Groups and Teams
January 16, 2013
Marcia Smart, Ph.D.
Groups and Teams
Cooperation has been an essential tool for humanity throughout its history; people have used teamwork for hunting, gathering, farming, and protection as well as for community and social fulfillment. As industry and technology have reshaped and extended the dynamics and demographics of trade, traditional proprietorships have readily given way to partnerships, in turn gave way to corporations. Within these businesses, cooperation serves again as a driving force toward a common goal—often on a huge scale that operates on the work of smaller groups and teams. This paper will examine different kinds of working groups (supplemented where possible by examples from an organization for which the author has worked), and the importance of the fundamental differences between working groups and teams. It will also address the five stages of team-building, how conflict (a much-maligned term), actually assists this process, and personal experiences of the author with this process. Different Groups
Within an organization, different kinds of groups cooperate on different levels for different reasons. Robbins and Judge (2011) identify six types of groups: formal, informal, command, task, interest and friendship. Organizational structure determines formal groups, which work together to achieve organizational goals (p. 276). All of the associates working in a single Walmart store comprise a formal group. An informal group does not rely on the organization for structure, assembly or goals and gathers instead to satisfy social needs of the people comprising it (p. 276). The Walmart associates chatting at the break-room table constitute such a group—they may not be friends outside of work or even know each other, but they assemble to eat together and banter about their professional or personal exploits. Four subgroups exist within these groups: formal subgroups include command and task, while informal subgroups include interest and friendship (p. 276). Formally classified command groups report to one manager; at Walmart, a single Customer Service Manager supervises and assists up to 16 cashiers in a command group. In a task group, members don’t necessarily report to one manager, but rather transcend different managers, groups, and departments to accomplish a specific task within the organization. When a man ran out of Walmart with a stolen backpack full of other stolen sporting goods equipment, several managers from several departments chased him out the door and tackled him on the concrete in the parking lot. Those managers then had to cooperate with the Loss Prevention associate, the Sporting Goods bullpen associate, and even the police in order to handle the situation and move forward with prosecution. In many cases of crime or other special circumstances, associates of different areas have to come together to complete tasks that affect all of them (and often the store). While all command groups are task groups in some way, task groups are more transcendental and therefore not always command groups (p. 277). Informal interest groups include people gathering for common interests, whether that common interest is quilting caps and blankets for the March of Dimes effort or lobbying for or against organizational or managerial actions or policies (p. 277). Friendship groups, on the other hand, gather for a sense of community; this often transcends the professional sphere and carries into the personal sphere, with people meeting outside of work and building personal relationships with coworkers. Groups vs. Teams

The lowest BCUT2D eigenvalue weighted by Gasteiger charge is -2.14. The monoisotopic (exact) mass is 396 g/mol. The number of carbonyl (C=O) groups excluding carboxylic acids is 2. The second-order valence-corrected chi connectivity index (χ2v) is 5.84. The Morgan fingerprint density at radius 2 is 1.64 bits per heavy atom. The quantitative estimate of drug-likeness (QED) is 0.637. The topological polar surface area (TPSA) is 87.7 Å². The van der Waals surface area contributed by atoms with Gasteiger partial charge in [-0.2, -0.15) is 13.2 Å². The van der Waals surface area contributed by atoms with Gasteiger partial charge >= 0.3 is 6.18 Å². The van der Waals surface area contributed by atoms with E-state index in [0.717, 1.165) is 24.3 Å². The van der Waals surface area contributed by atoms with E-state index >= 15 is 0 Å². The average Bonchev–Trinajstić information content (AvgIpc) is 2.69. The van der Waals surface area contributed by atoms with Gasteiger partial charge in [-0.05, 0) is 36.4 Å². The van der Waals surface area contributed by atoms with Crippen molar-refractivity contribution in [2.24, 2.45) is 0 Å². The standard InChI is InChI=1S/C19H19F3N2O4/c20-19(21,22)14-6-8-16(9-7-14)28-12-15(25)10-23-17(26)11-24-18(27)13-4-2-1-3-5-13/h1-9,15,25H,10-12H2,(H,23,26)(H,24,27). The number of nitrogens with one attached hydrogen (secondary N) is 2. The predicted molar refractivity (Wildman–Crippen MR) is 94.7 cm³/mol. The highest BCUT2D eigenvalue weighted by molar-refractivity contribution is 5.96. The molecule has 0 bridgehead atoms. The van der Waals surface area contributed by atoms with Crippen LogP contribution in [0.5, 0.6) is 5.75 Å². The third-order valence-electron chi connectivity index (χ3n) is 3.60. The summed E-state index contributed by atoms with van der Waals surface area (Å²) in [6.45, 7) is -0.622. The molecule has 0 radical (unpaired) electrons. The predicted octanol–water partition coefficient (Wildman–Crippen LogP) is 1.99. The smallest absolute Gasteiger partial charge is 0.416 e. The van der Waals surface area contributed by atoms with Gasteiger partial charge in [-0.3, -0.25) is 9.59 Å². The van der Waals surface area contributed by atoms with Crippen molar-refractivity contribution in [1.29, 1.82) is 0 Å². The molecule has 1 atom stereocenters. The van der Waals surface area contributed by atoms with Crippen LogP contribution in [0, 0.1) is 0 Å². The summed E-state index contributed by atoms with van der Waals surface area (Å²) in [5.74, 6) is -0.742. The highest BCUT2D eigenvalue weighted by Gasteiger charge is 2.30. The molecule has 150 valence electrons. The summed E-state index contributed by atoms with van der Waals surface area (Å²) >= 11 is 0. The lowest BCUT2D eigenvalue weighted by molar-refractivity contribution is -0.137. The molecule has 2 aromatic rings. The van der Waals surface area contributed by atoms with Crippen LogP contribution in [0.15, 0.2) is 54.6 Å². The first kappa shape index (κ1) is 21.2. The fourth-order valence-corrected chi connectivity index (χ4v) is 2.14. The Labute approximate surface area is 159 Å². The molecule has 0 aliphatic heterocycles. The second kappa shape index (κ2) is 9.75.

While the terms ‘group’ and ‘team’ seem to be used interchangeably, fundamental divergences separate them. According to Robbins and Judge (2011), work groups take on the responsibilities of formal groups as defined earlier. They mainly work together to make decisions that help them fulfill their responsibilities and meet...
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